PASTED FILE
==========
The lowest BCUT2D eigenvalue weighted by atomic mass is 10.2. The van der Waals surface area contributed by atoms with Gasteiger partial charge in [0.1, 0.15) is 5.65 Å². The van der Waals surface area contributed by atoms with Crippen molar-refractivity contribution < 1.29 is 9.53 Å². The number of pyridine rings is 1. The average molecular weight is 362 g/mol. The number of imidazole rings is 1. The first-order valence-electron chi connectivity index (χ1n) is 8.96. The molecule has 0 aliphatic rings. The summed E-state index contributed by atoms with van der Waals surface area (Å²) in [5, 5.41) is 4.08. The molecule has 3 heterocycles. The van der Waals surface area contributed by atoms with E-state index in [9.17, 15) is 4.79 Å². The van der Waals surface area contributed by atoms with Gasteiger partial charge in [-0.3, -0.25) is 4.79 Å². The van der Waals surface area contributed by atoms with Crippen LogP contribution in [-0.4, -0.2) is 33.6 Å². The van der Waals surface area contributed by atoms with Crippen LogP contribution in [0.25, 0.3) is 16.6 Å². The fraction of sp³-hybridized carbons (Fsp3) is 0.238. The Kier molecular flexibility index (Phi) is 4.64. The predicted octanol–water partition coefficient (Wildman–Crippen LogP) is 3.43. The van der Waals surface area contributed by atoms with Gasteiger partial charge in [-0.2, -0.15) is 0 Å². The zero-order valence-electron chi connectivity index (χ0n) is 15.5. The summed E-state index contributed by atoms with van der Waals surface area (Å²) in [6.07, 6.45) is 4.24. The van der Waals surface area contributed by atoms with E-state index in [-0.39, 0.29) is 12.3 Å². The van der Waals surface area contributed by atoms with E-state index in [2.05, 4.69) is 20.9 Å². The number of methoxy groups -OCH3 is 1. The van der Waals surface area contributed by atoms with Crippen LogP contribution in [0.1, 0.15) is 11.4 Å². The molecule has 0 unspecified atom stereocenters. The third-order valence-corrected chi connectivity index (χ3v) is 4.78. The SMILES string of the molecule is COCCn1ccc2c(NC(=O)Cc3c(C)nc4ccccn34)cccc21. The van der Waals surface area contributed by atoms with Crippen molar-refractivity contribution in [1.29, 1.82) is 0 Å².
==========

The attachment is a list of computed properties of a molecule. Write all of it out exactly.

The lowest BCUT2D eigenvalue weighted by atomic mass is 10.2. The van der Waals surface area contributed by atoms with Gasteiger partial charge in [0.1, 0.15) is 5.65 Å². The van der Waals surface area contributed by atoms with Crippen molar-refractivity contribution < 1.29 is 9.53 Å². The number of pyridine rings is 1. The average molecular weight is 362 g/mol. The number of imidazole rings is 1. The first-order valence-electron chi connectivity index (χ1n) is 8.96. The molecule has 0 aliphatic rings. The summed E-state index contributed by atoms with van der Waals surface area (Å²) in [5, 5.41) is 4.08. The molecule has 3 heterocycles. The van der Waals surface area contributed by atoms with E-state index in [9.17, 15) is 4.79 Å². The van der Waals surface area contributed by atoms with Gasteiger partial charge in [-0.3, -0.25) is 4.79 Å². The van der Waals surface area contributed by atoms with Crippen LogP contribution in [-0.4, -0.2) is 33.6 Å². The van der Waals surface area contributed by atoms with Crippen LogP contribution in [0.25, 0.3) is 16.6 Å². The fraction of sp³-hybridized carbons (Fsp3) is 0.238. The Kier molecular flexibility index (Phi) is 4.64. The predicted octanol–water partition coefficient (Wildman–Crippen LogP) is 3.43. The van der Waals surface area contributed by atoms with Gasteiger partial charge in [-0.2, -0.15) is 0 Å². The zero-order valence-electron chi connectivity index (χ0n) is 15.5. The summed E-state index contributed by atoms with van der Waals surface area (Å²) in [6.07, 6.45) is 4.24. The van der Waals surface area contributed by atoms with E-state index in [-0.39, 0.29) is 12.3 Å². The van der Waals surface area contributed by atoms with E-state index in [2.05, 4.69) is 20.9 Å². The number of methoxy groups -OCH3 is 1. The van der Waals surface area contributed by atoms with Crippen LogP contribution in [0.1, 0.15) is 11.4 Å². The molecule has 0 unspecified atom stereocenters. The third-order valence-corrected chi connectivity index (χ3v) is 4.78. The SMILES string of the molecule is COCCn1ccc2c(NC(=O)Cc3c(C)nc4ccccn34)cccc21. The van der Waals surface area contributed by atoms with Crippen molar-refractivity contribution in [1.29, 1.82) is 0 Å².